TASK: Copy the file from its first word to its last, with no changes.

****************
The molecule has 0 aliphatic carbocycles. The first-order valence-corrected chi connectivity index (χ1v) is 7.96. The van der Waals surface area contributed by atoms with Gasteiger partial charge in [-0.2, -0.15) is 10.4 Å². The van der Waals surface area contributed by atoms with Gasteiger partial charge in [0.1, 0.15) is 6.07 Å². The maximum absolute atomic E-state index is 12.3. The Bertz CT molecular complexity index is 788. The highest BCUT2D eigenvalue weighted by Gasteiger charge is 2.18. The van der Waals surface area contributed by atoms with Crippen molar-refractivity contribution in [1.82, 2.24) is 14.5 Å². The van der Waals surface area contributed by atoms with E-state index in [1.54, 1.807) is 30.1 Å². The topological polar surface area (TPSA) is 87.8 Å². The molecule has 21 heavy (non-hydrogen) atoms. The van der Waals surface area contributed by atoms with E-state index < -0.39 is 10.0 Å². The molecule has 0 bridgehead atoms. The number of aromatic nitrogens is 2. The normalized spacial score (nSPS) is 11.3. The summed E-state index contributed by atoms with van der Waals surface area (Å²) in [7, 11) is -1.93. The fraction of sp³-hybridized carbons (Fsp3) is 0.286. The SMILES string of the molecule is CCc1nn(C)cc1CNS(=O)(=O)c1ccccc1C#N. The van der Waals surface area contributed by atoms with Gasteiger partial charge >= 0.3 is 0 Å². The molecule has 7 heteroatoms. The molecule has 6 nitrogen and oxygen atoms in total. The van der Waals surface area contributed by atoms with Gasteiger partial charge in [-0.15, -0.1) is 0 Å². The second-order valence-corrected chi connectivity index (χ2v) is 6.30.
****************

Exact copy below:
The molecule has 0 aliphatic carbocycles. The first-order valence-corrected chi connectivity index (χ1v) is 7.96. The van der Waals surface area contributed by atoms with Gasteiger partial charge in [-0.2, -0.15) is 10.4 Å². The van der Waals surface area contributed by atoms with Gasteiger partial charge in [0.1, 0.15) is 6.07 Å². The maximum absolute atomic E-state index is 12.3. The Bertz CT molecular complexity index is 788. The highest BCUT2D eigenvalue weighted by Gasteiger charge is 2.18. The van der Waals surface area contributed by atoms with Crippen molar-refractivity contribution in [1.82, 2.24) is 14.5 Å². The van der Waals surface area contributed by atoms with E-state index in [1.54, 1.807) is 30.1 Å². The topological polar surface area (TPSA) is 87.8 Å². The molecule has 21 heavy (non-hydrogen) atoms. The van der Waals surface area contributed by atoms with E-state index < -0.39 is 10.0 Å². The molecule has 0 bridgehead atoms. The number of aromatic nitrogens is 2. The normalized spacial score (nSPS) is 11.3. The summed E-state index contributed by atoms with van der Waals surface area (Å²) in [7, 11) is -1.93. The fraction of sp³-hybridized carbons (Fsp3) is 0.286. The SMILES string of the molecule is CCc1nn(C)cc1CNS(=O)(=O)c1ccccc1C#N. The van der Waals surface area contributed by atoms with Gasteiger partial charge >= 0.3 is 0 Å². The molecule has 7 heteroatoms. The molecule has 6 nitrogen and oxygen atoms in total. The van der Waals surface area contributed by atoms with Gasteiger partial charge in [-0.15, -0.1) is 0 Å². The second-order valence-corrected chi connectivity index (χ2v) is 6.30.